Results of an extensive survey on cars
Are you also interested in how Finax clients think about their cars, what cars do they use, how many years do they keep them on average and lots of other interesting statistics? We have compiled data from a large survey conducted by Finax.
It is finally here. In addition to my work duties, it took me an incredibly long time to finish writing this blog. Personally, I was really looking forward to it because our mini series on cars is extremely popular among our clients.
I would like to thank all 1228 respondents from Slovakia (958) and Poland (270) for taking their time to complete the survey. This sufficiently representative sample enabled me to work with the data.
The survey was filled out predominantly by men. This topic interest them more. It is also the case in my family where the tasks are divided in such a way that taking care of car is part of my duties. However, I think only of the car as a means of transportation. I expect the car to get me reliably and safely from point A to point B, while also carrying the required number of passengers and cargo.
51% of our respondents have the same expectations as me, but for the other half of you, design, comfort and equipment play an important role.
I was positively surprised that more than 60% of respondents (mostly Finax clients) had bought a used car. Of those who own a car, it represents two thirds. As I mentioned already, most of the respondents are our clients.
Due to the nature of our business, the average income of our clients is significantly above the Slovak average. Therefore, I believe that among our clients, there are hundreds of responsible people who decided to purchase a used car as a way of saving money.
There is also a slight difference between Slovak and Polish respondents, with Poles having more used/no cars compared to number of new cars. However, this is also due to the demographic profile of our Polish clients.
Nearly half of respondents drive a car with a price tag of up to € 10,000. From this data, I then calculated the average purchase price of our respondent's car by taking the average price of the car in the price range as the midpoint of the interval (for the 5,000-10,000 range, the midpoint of the interval is 7,500) and for the more than 60 000 range, I decided to go with € 75,000.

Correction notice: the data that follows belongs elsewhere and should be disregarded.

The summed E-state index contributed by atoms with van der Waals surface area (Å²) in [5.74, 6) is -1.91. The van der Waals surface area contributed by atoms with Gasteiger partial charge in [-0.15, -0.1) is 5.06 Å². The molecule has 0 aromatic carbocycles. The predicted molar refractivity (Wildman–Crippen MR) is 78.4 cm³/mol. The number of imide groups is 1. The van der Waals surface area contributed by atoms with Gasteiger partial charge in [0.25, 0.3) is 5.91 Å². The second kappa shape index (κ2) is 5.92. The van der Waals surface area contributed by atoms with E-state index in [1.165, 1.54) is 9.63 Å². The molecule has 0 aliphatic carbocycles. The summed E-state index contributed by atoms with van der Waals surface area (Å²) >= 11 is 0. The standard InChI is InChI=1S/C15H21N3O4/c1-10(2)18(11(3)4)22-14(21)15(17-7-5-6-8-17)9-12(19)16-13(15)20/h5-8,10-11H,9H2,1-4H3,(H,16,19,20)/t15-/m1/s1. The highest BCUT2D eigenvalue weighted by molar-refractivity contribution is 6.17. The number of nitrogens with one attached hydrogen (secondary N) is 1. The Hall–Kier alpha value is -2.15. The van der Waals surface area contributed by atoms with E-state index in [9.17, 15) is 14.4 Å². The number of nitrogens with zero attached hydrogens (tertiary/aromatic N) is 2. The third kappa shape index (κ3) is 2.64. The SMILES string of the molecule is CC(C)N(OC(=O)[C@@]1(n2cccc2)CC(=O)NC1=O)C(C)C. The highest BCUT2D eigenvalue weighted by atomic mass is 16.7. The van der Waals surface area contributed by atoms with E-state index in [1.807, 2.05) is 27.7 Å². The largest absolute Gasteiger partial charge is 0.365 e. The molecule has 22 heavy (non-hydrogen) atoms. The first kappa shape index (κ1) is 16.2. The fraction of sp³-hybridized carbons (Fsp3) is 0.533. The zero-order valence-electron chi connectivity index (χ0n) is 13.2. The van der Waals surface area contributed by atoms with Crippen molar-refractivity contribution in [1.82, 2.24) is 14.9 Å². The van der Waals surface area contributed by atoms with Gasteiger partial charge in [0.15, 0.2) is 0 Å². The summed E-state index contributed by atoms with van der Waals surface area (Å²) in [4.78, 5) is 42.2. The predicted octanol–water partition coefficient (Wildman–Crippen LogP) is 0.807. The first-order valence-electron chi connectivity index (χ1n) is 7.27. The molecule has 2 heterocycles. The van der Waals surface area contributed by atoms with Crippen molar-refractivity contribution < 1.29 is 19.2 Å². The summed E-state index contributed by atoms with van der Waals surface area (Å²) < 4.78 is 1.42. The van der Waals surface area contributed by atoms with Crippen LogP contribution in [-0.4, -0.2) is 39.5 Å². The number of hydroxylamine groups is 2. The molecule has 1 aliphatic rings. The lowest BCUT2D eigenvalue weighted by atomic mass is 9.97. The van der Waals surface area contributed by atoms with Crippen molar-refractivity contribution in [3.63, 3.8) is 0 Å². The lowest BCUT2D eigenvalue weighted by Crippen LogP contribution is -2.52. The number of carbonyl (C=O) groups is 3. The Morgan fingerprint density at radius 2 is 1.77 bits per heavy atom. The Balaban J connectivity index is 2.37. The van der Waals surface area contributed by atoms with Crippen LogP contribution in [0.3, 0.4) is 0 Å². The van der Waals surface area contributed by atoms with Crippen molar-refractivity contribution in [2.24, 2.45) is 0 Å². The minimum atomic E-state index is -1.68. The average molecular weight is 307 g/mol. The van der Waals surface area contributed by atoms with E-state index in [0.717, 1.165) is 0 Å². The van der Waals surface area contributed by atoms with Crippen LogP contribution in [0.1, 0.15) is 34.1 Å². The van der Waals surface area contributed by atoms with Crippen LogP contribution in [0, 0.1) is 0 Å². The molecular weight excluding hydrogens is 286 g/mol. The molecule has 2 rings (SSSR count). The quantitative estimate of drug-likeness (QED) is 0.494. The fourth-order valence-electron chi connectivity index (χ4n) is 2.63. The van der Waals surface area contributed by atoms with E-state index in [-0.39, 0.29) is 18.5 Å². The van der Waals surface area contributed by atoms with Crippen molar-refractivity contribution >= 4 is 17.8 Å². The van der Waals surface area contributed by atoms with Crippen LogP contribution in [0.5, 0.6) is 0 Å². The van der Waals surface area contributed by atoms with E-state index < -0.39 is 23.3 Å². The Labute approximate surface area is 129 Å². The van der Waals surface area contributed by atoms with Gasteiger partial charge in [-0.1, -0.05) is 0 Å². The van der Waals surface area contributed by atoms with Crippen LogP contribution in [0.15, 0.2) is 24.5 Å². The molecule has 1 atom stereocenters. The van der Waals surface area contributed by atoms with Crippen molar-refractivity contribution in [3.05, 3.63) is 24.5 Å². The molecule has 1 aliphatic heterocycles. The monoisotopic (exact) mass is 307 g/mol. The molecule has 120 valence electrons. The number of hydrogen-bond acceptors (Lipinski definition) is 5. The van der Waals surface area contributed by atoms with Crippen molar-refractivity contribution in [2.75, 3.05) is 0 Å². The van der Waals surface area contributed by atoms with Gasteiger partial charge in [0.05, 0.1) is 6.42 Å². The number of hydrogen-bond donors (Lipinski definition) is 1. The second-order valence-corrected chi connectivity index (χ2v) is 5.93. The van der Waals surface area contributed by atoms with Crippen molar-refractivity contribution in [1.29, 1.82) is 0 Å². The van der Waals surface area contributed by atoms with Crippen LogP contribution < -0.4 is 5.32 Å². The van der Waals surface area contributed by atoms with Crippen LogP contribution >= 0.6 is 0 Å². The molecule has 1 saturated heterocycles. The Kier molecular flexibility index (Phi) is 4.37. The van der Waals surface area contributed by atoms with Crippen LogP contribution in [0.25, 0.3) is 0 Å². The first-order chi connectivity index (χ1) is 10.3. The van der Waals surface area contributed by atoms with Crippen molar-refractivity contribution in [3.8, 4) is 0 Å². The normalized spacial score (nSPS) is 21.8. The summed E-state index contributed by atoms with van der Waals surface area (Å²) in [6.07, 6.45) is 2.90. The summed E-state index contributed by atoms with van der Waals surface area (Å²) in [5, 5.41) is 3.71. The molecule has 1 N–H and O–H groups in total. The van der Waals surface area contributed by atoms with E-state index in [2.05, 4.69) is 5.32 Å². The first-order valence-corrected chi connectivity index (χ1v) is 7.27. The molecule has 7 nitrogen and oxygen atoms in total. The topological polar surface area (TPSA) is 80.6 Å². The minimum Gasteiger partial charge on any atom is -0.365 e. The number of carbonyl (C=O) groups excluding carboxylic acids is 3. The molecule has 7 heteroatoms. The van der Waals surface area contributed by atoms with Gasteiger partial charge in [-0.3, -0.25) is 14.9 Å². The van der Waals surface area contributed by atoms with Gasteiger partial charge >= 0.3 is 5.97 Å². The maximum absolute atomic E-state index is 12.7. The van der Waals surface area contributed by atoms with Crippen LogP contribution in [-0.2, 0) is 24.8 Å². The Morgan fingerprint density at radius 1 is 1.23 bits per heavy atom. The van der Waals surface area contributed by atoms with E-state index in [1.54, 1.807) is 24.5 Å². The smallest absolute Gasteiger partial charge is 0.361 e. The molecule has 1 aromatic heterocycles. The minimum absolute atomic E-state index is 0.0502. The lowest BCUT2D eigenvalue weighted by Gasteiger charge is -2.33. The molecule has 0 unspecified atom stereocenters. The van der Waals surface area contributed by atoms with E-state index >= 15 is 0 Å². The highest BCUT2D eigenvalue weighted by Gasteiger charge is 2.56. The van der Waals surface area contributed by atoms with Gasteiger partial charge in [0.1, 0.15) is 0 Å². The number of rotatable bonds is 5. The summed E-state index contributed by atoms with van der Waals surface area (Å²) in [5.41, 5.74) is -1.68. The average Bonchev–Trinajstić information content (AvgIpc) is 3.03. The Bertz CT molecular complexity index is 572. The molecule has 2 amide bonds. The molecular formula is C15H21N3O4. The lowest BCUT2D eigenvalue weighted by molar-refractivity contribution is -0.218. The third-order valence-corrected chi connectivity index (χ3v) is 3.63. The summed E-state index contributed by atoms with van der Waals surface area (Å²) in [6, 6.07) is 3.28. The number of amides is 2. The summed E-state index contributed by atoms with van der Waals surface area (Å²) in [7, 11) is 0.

This resulted in the average price of a car of the respondents being € 14 254. I then combined these figures with the answers to the question whether you drive a new or used car. And some major differences can be seen.
While the average price of a used car was €9,304, the average price of a new car was €24,032, which is 2,5 times the price of a used car, or almost €15,000 for the smell, status and comfort of a new car.
However, if you think that I am against new cars, I have to confess that my last two cars were new. But seeing those numbers, they may as well be the last new cars for a long time. I'll have to completely "ride out" my current cars to make them worth their money.
Even more interesting is the average price based on the owner relationship to car. Those for whom it is only important that the car gets them from A to B will pay an average of € 9,604 for a car. On the other hand, those for whom design, comfort and equipment are important paid on average € 18,895, or in the other words almost double. Your relationship with the car will thus significantly influence the price of the car.
That means that your expectations of the car can end up saving you over 9k per car. If you replace it on average every 7 years, you would save 65,000 euros over your adult life. If you invested this sum with a 7% return rate, you would end up having over 400,000 euros for retirement. That is definitely something to think about when buying a car.